Even as a fan, I’m generally unengaged enough with forum drama that I rarely feel the need to go on personal online crusades to enlighten people that like whatever I don’t like, but the playing field has changed now. Increasingly, I run the risk of meeting certain people as contemporaries, as equals, and I don’t want to snap at a meeting and say “Your opinion is basically meaningless, because you’re mediocre.”
That would be mondo muchas unprofessional. The problem here is that I’m on the edge of 30, and I’ve spent the best part of three great decades being almost alarmingly unprofessional. So learning to do things the other way ’round is a bit of a trial.
In trying to explain all of this to various people, I had to categorise just what annoys me. And thus was born this list. What follows is the definitive guide to The Three Most Annoying Kinds of People, in no particular order. Hopefully, now no one will ever need to ask “Why don’t you like author X?” ever again, because if the answer isn’t “I think they’re, y’know, rubbish”, it’s probably down to one of these three reasons instead.
1. People who get advertising saturation, without deserving it. Everyone is thinking about the Twilight fiasco, of course. It’s poorly written, as infinitely catalogued by better men and women than I, but there’s no arguing with the fact that this was advertised across the globe like nothing else. In my recent experiences, I got the chance to speak to someone from a marketing section of a company. I asked them why they promoted the hell out of something in particular, and they said because it was their job, and as an experiment to see how a certain degree of exposure (and stuff) could work. It worked very, very well. This novel sold insane numbers of copies, despite mediocre reviews across the board – and while forums and Amazon are always going to be a loose summation of real opinion, I’m actually referring to the review blogs that the book was sent to, by the company. I then went on to say “Good job. You’re in the position of power, and you marketed the shit out of something that ‘didn’t suck’, instead of something that actually rocked.”
In saying that, while I do think I had a point, it’s not like sales of X steal from sales of Y. I don’t think Anne Rice’s sales have plummeted because Stephanie Meyers gushed her work onto the market. Not at all. It’s not a jealousy thing. It’s a scathingly biased opinion thing. And believe it or not, I’m working on being slightly less of a dick about these things. One thing it proved to me with chin-breakingly raw effectiveness is just how badass a marketing division can be when they’re behind something. That’s not a machine to rage against.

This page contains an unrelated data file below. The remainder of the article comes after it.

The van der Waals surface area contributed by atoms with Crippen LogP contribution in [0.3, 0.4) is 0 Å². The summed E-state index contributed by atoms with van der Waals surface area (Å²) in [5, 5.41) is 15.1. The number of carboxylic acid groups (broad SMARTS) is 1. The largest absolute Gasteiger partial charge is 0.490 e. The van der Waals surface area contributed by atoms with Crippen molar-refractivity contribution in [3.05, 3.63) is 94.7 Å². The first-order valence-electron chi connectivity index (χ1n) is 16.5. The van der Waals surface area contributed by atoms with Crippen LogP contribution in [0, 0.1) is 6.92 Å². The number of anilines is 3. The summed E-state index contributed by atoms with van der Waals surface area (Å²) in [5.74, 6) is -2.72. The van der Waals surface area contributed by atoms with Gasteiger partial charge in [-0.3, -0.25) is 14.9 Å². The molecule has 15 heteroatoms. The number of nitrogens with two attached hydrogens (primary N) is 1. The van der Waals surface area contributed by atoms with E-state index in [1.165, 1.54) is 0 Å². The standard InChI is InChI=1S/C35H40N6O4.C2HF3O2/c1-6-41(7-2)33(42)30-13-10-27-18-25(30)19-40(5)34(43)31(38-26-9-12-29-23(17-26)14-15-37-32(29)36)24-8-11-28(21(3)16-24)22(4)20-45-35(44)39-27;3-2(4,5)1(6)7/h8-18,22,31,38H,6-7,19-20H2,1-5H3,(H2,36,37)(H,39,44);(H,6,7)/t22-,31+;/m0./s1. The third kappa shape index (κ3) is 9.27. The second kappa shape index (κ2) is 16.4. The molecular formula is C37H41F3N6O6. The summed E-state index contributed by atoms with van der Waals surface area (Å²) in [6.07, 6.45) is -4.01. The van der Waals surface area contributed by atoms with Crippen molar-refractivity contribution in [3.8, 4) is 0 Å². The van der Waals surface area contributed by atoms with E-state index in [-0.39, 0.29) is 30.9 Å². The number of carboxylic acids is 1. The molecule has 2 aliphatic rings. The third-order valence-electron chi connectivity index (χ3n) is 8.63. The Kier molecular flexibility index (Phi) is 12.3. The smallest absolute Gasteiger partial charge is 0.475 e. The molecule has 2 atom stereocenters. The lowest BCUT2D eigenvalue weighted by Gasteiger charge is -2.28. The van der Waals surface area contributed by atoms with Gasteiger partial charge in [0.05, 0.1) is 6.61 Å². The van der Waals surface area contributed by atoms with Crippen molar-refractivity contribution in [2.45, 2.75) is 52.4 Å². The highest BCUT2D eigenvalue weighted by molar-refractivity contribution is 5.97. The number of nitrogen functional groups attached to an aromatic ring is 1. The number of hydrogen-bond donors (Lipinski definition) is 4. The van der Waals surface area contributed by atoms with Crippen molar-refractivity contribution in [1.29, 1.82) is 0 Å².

2. People who get a great deal of love, just because their work fills a niche, not because it’s good. Jackpot, here. Twilight is the classic example of this, too. It filled the preteen-to-teen girl market for this kind of thing. I’m not saying it’s not clever to nail a peg into an open niche. On the contrary, I think that’s rad. But so much comes down to the driving force (obviously, the money) behind the pages. What’s on the pages themselves becomes meaningless. It’ll feed itself through self-sustaining hype and people who don’t read anything else. With the greatest respect, I even see it in Black Library reviews – and all other tie-in fiction. I can always tell when someone pretty much just reads Warhammer 40,000 novels, or purely Star Wars tie-ins, or focuses purely on any one distinctive genre. These reviews – these people – they have a flavour about them. It can make some of them shrewd and savvy about their Mastermind-style area of expertise. It can make others willing to compromise, to accept what’s there, just because it’s there. Even as a huge Star Wars fan, working through plenty of Star Wars novels has been an eye-aching, integrity-eating siege to reach the last pages. I did it because it was Star Wars, and because it was there. Not because it was good.
So I’m a masochist. Sue me.
Again, read whatever the hell you want. Opinions are opinions, and I’m not attacking tie-in fiction, let alone any of the subgenres themselves. But I’m not going to come out and declare that I think it’s good for any license to be made up of authors (and readers) that only read that specific niche. That’s incest, man. That’s, like, inbreeding. Things fall apart. The centre cannot hold.
Worst of all, and I’m not even kidding, are:
3. People who always choose Chun Li in Streetfighter II.
There are five kinds of people that choose Chun Li: a segment of society comprised of slackers, fetishists and – worst of all – people who aren’t as committed to the streetfighting experience as they really need to be. This isn’t Mortal Kombat, people. This isn’t dressing up like motion-captured ninjas and squirting cartoon ice everywhere. This isn’t some guy in sunglasses fighting a dude with four arms and no balls, or whatever. This is serious.
It’s not cool to win every fight just by mashing the buttons. That would make you part of reasons 1 and 2, up above.
And to round this slice of elegant bloggery off, I made a pie chart. Ladies, gentlemen, this is the Chun Li demographic – the people that need to take it more seriously, or hang up the SNES joypad they just got off eBay.